The Paulding County Sheriff’s Office has been awarded a major, public safety partnership H.E.A.T. grant totaling $73,700 from the Georgia Governor's Office of Highway Safety (GOHS) in Atlanta. H.E.A.T, which stands for Highway Enforcement of Aggressive Traffic, includes the primary goals of (1) reducing impaired driving crashes; (2) reducing excessive speeding; (3) increasing the safety belt usage rate; and (4) educating the public about traffic safety.
The Paulding County Sheriff’s H.E.A.T. Unit will develop and implement strategies to reduce crashes, injuries, and fatalities from drugs and alcohol, speed and aggressive driving, and non-use of safety belts within their jurisdiction. The grant went into effect on Oct. 1, 2012 and will continue until Sept. 30 of this year.
“The H.E.A.T. grant helps support the Paulding County Sheriff’s enforcement efforts and is a reminder of their dedication in supporting the GOHS mission to protect Georgians from speeders and impaired drivers,” said GOHS Director Harris Blackwood. “Crashes involving impaired drivers killed 331 people across Georgia in 2009. The chance of a fatal crash involving drivers impaired by drugs or alcohol is much higher than the rate for fatal crashes not related to impairment.”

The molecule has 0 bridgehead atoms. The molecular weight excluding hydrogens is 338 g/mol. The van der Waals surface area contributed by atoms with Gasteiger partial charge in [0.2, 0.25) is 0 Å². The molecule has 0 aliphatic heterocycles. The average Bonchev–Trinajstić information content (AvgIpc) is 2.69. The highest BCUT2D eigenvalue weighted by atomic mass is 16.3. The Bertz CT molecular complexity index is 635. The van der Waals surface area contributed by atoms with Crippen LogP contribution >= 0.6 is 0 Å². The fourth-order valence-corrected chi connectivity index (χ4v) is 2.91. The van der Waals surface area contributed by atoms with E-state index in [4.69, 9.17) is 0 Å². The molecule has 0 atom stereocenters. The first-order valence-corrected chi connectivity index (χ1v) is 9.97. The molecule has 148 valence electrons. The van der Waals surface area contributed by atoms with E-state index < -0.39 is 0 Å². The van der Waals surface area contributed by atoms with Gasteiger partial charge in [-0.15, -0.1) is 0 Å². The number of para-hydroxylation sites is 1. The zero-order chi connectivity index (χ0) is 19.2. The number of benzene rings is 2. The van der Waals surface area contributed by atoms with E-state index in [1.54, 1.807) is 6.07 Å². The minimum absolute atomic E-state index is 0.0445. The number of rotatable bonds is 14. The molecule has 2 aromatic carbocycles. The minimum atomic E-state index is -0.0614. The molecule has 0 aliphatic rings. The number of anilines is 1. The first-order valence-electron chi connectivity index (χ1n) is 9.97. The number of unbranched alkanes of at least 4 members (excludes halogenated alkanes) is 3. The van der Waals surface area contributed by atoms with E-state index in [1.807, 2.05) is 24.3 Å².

H.E.A.T. programs based on impaired driving and speeding data include 22 Georgia counties and have covered most of Metro Atlanta. The H.E.A.T. initiative was designed to serve Georgia jurisdictions with the highest rates of crashes, injuries and deaths.
“The H.E.A.T. initiative seeks to increase the impaired driver arrests, reduce dangerous speeders, educate the public about the dangers of DUI and provide a high visibility enforcement profile in the communities that need it most,” said Blackwood.
Georgia’s H.E.A.T. Units consistently provide the kind of high-profile traffic law enforcement required to save lives on our highways. For more information about the GOHS H.E.A.T. initiative contact Lt. Scarlett Woods, H.E.A.T. Coordinator, at 404-656-6996 or firstname.lastname@example.org. To learn about other lifesaving highway safety campaigns, visit us on the web at www.gahighwaysafety.org.